Bloodhound's are very social animals and require a great deal of attention, commitment, and care from their owner. They are susceptable to some serious physical problems, exhibit some unusual habits, and have a fairly short life expectancy. Due to both their physical and emotional needs, they are highly unsuited for the casual or back-yard breeder. The high maintenance and devotion required by the bloodhound also make them fairly expensive pets.

Anyone, who is willing and able to make the necessary commitment and who fully understands the needs of a bloodhound, will find a relationship that is highly rewarding and fulfilling.



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Two weeks after completing the purchase of a 200 acre farm, I picked up my first bloodhound with the assistance of Walt Partin from SCBR. My wife and I left very early Saturday morning from Ohio and drove straight through to Texas. After resting Saturday night, we met with Walt and our new Bloodhound on Sunday morning. After visiting for a while and getting to know our new dog, we began the drive home. We stopped every three hours on the way back to exercise our new dog and make the long jourey as comfortable for her as possible. Walt had told me that she was a real fine bloodhound and he was absolutely correct. Tchaikovsky (Tchaik for short) was very healthy and had been well treated and well cared for by her previous owner. She also has excellent bloodhound conformation, with the exception of a dramatic kink in her tail which only gives her more personality, and appeared to have excellent trailing instincts, although she was very jumpy around loud or unexpected noises.

If anyone has had any experience with puppy mills or backyard breeders, the following information will probably be redundant. For those of you considering the purchase of a bloodhound puppy, please review the contract from the breeder responsible for the litter which produced Tchaikovsky. This document contrasts with the conditions of adoption from a professional breeder. A professional breeder is most concerned with the best interest of the breed, the puppies, and the new owner, rather than being 'furthermore' concerned. The contracts from professional breeders will emphasize proper treatment of the dog and will always include a clause that mandates returning the dog to the breeder if the new owner decides that they can no longer keep the dog. I will let you make your own determination regarding the primary motivation of those breeders who are 'furthermore' concerned. I am very pleased that Tchaikovsky's previous owners were compassionate and understanding enough to find someone who would handle a professional adoption for her when they realized that they simply could not handle the demands of a growing bloodhound.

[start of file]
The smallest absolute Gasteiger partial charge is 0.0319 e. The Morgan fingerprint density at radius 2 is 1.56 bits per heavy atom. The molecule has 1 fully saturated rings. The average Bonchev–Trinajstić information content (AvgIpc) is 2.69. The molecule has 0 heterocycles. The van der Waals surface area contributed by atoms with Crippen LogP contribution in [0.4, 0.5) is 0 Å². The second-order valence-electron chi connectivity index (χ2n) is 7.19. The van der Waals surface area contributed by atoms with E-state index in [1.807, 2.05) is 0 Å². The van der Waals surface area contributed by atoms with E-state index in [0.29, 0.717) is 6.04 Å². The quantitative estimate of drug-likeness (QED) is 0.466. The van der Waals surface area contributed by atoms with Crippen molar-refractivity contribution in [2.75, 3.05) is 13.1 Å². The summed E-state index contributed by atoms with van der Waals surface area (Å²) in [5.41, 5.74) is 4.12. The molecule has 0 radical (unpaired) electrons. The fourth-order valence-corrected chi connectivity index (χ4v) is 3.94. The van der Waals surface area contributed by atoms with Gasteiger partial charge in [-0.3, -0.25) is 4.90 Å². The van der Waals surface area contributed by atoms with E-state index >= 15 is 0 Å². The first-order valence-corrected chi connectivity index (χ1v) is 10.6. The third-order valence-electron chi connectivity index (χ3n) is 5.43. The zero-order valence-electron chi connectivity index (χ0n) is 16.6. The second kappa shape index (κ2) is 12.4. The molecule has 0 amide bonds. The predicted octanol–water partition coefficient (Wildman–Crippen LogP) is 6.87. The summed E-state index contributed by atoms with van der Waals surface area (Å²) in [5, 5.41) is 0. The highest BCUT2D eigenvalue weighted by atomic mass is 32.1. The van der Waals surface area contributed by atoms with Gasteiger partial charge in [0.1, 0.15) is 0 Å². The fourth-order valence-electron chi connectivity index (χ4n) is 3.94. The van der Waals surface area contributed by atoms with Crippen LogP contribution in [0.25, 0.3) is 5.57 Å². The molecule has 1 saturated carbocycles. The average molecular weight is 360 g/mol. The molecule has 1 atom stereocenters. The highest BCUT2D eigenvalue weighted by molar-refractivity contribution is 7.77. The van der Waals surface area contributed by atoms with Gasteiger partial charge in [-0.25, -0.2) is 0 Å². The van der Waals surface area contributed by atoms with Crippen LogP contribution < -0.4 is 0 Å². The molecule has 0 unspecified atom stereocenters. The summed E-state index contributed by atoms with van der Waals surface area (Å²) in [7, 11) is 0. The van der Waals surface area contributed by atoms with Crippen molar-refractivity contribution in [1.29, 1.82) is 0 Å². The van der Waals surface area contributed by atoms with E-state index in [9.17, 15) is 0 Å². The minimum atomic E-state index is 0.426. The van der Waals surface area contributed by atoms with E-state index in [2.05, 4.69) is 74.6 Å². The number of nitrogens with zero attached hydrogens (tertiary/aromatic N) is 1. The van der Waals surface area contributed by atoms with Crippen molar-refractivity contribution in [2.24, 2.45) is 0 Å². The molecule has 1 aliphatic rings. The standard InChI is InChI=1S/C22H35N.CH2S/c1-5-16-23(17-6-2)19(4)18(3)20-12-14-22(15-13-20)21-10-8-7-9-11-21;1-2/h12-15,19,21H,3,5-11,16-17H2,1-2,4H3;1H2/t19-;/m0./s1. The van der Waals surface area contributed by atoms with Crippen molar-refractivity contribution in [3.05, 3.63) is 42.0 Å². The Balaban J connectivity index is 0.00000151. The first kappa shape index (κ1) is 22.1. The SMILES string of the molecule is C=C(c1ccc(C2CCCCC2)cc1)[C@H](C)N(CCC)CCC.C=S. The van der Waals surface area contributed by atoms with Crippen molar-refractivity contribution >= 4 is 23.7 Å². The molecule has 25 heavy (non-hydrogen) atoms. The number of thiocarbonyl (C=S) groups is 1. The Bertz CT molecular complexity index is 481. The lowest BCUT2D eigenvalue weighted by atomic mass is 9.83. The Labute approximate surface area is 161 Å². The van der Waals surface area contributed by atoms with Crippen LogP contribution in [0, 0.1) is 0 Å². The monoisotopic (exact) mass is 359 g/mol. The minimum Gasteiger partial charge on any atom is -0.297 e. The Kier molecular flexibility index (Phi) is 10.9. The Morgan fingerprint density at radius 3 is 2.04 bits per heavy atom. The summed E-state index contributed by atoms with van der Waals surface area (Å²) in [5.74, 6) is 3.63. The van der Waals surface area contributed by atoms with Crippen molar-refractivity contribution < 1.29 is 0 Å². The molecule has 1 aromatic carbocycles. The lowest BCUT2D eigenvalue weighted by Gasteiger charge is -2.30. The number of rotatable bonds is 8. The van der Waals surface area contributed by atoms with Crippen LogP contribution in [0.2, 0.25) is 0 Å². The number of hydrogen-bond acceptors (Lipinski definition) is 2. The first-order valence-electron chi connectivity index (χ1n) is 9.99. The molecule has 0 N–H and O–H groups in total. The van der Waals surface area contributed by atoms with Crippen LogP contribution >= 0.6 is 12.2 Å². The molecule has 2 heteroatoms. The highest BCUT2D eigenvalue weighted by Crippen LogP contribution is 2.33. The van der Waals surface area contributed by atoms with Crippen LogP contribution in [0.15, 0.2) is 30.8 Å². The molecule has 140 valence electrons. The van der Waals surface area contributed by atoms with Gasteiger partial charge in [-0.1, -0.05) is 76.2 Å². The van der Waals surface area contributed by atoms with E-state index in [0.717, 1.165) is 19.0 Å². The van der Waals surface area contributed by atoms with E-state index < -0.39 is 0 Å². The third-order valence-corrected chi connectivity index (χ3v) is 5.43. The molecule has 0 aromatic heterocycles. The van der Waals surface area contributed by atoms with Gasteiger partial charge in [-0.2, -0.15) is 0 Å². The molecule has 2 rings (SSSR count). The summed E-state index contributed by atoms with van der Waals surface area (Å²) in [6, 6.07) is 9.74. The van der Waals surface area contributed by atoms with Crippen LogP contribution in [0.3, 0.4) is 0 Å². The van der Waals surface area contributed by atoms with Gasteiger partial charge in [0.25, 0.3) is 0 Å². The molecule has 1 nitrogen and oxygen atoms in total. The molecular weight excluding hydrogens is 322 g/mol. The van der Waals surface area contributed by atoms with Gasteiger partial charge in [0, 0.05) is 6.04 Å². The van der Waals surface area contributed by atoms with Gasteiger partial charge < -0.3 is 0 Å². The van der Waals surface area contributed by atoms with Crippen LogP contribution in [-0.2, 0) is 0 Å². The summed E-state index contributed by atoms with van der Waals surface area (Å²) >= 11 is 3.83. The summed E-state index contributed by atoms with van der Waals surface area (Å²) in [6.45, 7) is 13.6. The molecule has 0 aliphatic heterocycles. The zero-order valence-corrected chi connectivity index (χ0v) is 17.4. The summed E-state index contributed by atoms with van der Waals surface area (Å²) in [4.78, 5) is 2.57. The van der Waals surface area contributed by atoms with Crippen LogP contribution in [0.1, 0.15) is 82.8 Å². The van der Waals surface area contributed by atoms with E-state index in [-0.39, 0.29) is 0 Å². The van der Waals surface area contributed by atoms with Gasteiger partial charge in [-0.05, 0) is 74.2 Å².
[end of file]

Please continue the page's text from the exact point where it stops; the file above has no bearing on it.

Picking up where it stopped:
The bloodhound is a very romantic breed. I fell in love with the breed when I heard my first recounting of their mantrailing expertise and realized, through personal experience, how much benefit the bloodhound could provide if it was fully utilized properly. Other individuals, such as Ann Brook Holt, DVM, have made similar observations. Fortunately, I had the good sense (one of those rare, isolated instances for me) to completely research the breed, before moving forward and getting a bloodhound. In my case, I waited several long, agonizing years before making the decision to take the plunge and get my first bloodhound. I decided that now was the right time and that Tchaik was the right bloodhound. I now have the necessary facilities (physical and financial) to care for a bloodhound properly and Tchaik may be as close to a perfect match for me as possible. My bloodhounds will be trained as working dogs, and they will train and work hard. I will be with them every step of the way as we learn and train together. I hope that you will share my experience through my web-site. When we are not working and training, they will be just like any other enormous, slobbering, loving, rowdy pet.

I also hope to become involved in a local search and rescue organization with NASAR certification. Should that opportunity not become available, I intend to form an independent group. I will also be documenting the details related to that organization as the relationship develops. I can simply envision no better way to spend my retirement, than developing my reputation and responsibilities within the SAR community, working my dogs, and working my farm. A nice cold beer at the end of a trail is also a pleasure to savor.

We will now begin spending many hours each week training each other for obedience and then mantrailing. I will incorporate a regular log of our training and development progress and finally start including the pictures, events, and history promised when this page first started. If anyone has any experience in this regard which they want to share, please drop me an email. If I get enough responses on other people's trials and tribulations, successes and challenges, I will include those also.

So here's to you, you great big beautiful, slobbering, loving, obnoxious beasts. BloodyHo!

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BloodyHo! 1998

VOLE Bloodhounds

VOLE Bloodhounds